Forming the emerging Hispanic leadership of the Church

“I learned that Church leaders of the future will be, increasingly, lay people and must have a heart for service. Without lacking humility, they must grow in confidence. This is especially true in the case of women,” said Marina Alonso de Gallo, a participant in the Diocese of St. Augustine. 

Alonso de Gallo is one of more than 60 leaders who have taken part in the advanced leadership formation program known as the Latino Pastoral Leaders Initiative. Created in response to the growing needs of the Hispanic/Latino Catholic community raised during the V National Encuentro of Hispanic/Latino Ministry process, the 12-month-long Latino Pastoral Leaders Initiative offers comprehensive formation and leadership development that meets the unique needs and challenges faced by Hispanic/Latino leaders in the Church. 

Leadership Roundtable launched the Initiative in 2021 in the Diocese of Joliet in Illinois. The program expanded with a second cohort in the Diocese of St. Augustine, Florida, and grew again with a cohort in the Diocese of Austin, Texas in 2022. The initiative will continue to be offered in partnership with dioceses throughout the U.S. 

Throughout the intensive and comprehensive program, Hispanic/Latino parish and diocesan staff, volunteers, clergy, and religious women walked together to master the program’s elements. In a combination of large and small group settings, participants learned best practices in Church management, developed new relationships with their peers, created personal leadership development plans, and expanded their network within their diocese — all with the goal to grow the capacity of Hispanic/Latino ministers to lead in myriad Church settings.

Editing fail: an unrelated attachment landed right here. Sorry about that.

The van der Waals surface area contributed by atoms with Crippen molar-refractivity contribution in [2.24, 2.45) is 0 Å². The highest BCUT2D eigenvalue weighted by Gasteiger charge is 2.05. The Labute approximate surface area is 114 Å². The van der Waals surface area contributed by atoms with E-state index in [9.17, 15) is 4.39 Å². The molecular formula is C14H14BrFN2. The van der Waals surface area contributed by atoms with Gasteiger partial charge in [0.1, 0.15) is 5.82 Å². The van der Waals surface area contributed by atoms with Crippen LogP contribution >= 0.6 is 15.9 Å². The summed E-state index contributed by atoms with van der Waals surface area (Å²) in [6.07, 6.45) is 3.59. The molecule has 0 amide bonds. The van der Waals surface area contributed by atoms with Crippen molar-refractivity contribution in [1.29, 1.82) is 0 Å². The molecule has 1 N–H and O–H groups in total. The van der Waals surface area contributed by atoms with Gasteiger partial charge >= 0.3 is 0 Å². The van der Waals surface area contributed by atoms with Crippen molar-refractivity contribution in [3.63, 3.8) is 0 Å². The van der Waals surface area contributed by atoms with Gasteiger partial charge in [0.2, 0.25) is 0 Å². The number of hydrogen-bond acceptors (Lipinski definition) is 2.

“I’ve experienced that we can work together, that we are one community, that we can go forth and respond to what God calls us to do. I loved this experience. It filled me and gave me hope,” said Betzaida Vélez, a participant in the Diocese of St. Augustine and a Service Minister of the Blessed Trinity Parish in Jacksonville, FL. 

“The best part of this entire initiative was how personal it all became. It started at first, at least in my mind, as something instructional — an opportunity to gain skills, to evaluate our abilities — but it really became something personal,” Daniel Cobreiro, a participant in the Diocese of St. Augustine, shared. “This program has created a better leader and a better person in myself.” 

This piece is a segment from the 2022 Latino Pastoral Leaders Impact Report.

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